In Hollywood, everyone called Ronald Reagan "Ronnie."
According to Bette Davis, in a May 22, 1986 guest appearance on The Tonight Show with Johnny Carson, his Hollywood peers were not surprised when Reagan was elected California governor in 1966 and, fourteen years later, United States president.
Like other Reagan admirers, I have read thousands of words about him this week.
But not one article mentioned the strange disconnect between Reagan, the California governor, and President Reagan, regarding the pitfalls of welfare.
As governor, Reagan identified and disapproved of welfare as a long-term crutch.
Yet Reagan as president ignored the inevitability of heavy welfare use by 3 million aliens legalized when he signed the Immigration Reform and Control Act of 1986 (IRCA).
Reforming welfare in California had been a long-standing pledge of Reagan's. When first elected governor, he was specifically alarmed by the costly Aid to Families with Dependant Children (AFDC) program. The AFDC caseload had increased nearly five fold from 375,000 cases in 1963 to 1.6 million in 1970.
By 1970, nearly one of every 13 Californians was collecting AFDC. The number of AFDC recipients increased by 40,000 every month.
In a December 16, 1970 interview with California Journal, Reagan said:
"The big villain that has kept virtually all of our savings from being returned to the people in reduced cost of government is the thirty-five year heritage of welfare programs that are out of control. We find ourselves in a position of cutting back on the types of things people should ask of government—parks and everything else—actually cutting those to feed this welfare monster."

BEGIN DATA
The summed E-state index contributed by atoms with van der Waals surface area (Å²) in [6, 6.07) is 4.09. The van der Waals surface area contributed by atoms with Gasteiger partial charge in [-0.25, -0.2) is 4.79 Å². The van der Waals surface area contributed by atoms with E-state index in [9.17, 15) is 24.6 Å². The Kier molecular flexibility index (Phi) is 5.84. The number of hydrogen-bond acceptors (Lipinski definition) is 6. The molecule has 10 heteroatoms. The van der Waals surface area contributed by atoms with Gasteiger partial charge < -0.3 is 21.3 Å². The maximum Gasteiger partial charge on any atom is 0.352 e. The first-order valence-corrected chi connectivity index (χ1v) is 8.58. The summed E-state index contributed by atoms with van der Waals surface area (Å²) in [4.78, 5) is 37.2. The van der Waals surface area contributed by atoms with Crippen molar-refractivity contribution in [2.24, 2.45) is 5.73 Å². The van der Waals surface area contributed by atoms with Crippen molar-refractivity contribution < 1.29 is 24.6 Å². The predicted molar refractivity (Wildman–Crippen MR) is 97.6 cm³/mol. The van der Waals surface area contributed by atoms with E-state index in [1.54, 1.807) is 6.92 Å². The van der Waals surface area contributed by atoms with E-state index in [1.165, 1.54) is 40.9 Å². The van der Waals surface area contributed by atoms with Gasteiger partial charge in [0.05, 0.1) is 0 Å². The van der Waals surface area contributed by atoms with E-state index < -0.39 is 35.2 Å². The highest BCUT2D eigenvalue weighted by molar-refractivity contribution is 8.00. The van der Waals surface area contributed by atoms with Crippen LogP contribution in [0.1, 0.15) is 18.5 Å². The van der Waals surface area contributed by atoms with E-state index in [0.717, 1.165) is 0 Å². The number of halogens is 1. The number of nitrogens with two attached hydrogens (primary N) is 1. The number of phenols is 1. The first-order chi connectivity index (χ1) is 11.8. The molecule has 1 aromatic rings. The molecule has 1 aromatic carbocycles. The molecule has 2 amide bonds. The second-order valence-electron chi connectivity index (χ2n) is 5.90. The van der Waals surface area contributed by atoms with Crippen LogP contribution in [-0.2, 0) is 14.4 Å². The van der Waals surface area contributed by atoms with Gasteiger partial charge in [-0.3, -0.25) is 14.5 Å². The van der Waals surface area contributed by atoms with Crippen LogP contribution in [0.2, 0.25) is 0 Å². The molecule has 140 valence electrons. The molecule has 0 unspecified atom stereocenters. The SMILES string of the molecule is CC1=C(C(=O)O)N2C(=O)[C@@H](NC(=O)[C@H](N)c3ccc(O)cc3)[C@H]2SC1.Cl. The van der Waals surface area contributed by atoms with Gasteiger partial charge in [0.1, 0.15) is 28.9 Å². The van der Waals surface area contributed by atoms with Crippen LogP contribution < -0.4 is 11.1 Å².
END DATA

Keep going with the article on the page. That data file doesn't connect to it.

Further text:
Fearing that welfare would bust the budget, Reagan acted quickly by calling for 70 legislative and administrative changes. Through compromise with the Democratic-controlled legislature, the California Welfare Reform Act of 1971 was passed.
Although Reagan was frequently accused of being insensitive to the poor, the most needy California families received increases in their monthly stipends. Those who had been bilking the system were booted off.
By the time Reagan was elected to his second presidential term 1984, he had an expansive concept of America's role in the world.
Basking in America's triumph over Communism, Reagan backed the 1986 amnesty.
In debates leading up to IRCA, a significant minority in Congress questioned what the cost of legalizing such a large number of aliens would be. Their low levels of education, limited English ability and modest job skills presented major hurdles to economic independence.